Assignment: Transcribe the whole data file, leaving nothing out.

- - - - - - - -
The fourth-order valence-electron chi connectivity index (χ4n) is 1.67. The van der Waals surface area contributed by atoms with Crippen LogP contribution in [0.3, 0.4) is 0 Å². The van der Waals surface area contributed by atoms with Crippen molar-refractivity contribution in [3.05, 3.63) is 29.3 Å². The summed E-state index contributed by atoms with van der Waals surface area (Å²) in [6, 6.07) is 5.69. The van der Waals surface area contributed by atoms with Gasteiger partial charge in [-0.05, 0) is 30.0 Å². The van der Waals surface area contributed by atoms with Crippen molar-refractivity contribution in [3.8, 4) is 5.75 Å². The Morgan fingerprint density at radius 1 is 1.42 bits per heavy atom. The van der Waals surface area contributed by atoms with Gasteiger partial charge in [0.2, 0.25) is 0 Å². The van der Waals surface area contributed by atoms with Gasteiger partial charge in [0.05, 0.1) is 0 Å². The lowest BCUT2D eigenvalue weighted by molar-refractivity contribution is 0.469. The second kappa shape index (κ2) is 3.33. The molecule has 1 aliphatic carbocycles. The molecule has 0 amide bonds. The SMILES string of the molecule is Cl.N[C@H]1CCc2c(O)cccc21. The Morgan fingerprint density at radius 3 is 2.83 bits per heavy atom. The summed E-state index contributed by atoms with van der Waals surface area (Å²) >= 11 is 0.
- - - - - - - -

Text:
The fourth-order valence-electron chi connectivity index (χ4n) is 1.67. The van der Waals surface area contributed by atoms with Crippen LogP contribution in [0.3, 0.4) is 0 Å². The van der Waals surface area contributed by atoms with Crippen molar-refractivity contribution in [3.05, 3.63) is 29.3 Å². The summed E-state index contributed by atoms with van der Waals surface area (Å²) in [6, 6.07) is 5.69. The van der Waals surface area contributed by atoms with Gasteiger partial charge in [-0.05, 0) is 30.0 Å². The van der Waals surface area contributed by atoms with Crippen molar-refractivity contribution in [3.8, 4) is 5.75 Å². The Morgan fingerprint density at radius 1 is 1.42 bits per heavy atom. The van der Waals surface area contributed by atoms with Gasteiger partial charge in [0.2, 0.25) is 0 Å². The van der Waals surface area contributed by atoms with Gasteiger partial charge in [0.05, 0.1) is 0 Å². The lowest BCUT2D eigenvalue weighted by molar-refractivity contribution is 0.469. The second kappa shape index (κ2) is 3.33. The molecule has 1 aliphatic carbocycles. The molecule has 0 amide bonds. The SMILES string of the molecule is Cl.N[C@H]1CCc2c(O)cccc21. The Morgan fingerprint density at radius 3 is 2.83 bits per heavy atom. The summed E-state index contributed by atoms with van der Waals surface area (Å²) >= 11 is 0.